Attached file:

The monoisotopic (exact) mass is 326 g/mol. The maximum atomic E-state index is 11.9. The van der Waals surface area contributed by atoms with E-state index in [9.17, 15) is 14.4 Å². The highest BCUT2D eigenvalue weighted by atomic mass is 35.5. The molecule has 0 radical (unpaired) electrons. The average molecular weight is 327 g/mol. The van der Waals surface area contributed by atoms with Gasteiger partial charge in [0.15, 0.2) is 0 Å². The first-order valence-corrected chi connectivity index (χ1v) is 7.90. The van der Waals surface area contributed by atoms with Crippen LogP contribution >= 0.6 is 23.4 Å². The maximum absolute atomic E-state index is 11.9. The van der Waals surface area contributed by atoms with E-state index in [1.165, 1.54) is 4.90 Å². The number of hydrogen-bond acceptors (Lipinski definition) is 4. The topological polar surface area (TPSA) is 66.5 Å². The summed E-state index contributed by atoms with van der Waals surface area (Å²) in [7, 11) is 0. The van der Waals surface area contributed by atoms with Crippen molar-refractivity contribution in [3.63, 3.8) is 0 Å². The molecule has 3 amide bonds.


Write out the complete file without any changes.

The monoisotopic (exact) mass is 326 g/mol. The maximum atomic E-state index is 11.9. The van der Waals surface area contributed by atoms with E-state index in [9.17, 15) is 14.4 Å². The highest BCUT2D eigenvalue weighted by atomic mass is 35.5. The molecule has 0 radical (unpaired) electrons. The average molecular weight is 327 g/mol. The van der Waals surface area contributed by atoms with Gasteiger partial charge in [0.15, 0.2) is 0 Å². The first-order valence-corrected chi connectivity index (χ1v) is 7.90. The van der Waals surface area contributed by atoms with Crippen LogP contribution >= 0.6 is 23.4 Å². The maximum absolute atomic E-state index is 11.9. The van der Waals surface area contributed by atoms with E-state index in [1.165, 1.54) is 4.90 Å². The number of hydrogen-bond acceptors (Lipinski definition) is 4. The topological polar surface area (TPSA) is 66.5 Å². The summed E-state index contributed by atoms with van der Waals surface area (Å²) in [7, 11) is 0. The van der Waals surface area contributed by atoms with Crippen molar-refractivity contribution in [3.63, 3.8) is 0 Å². The molecule has 3 amide bonds.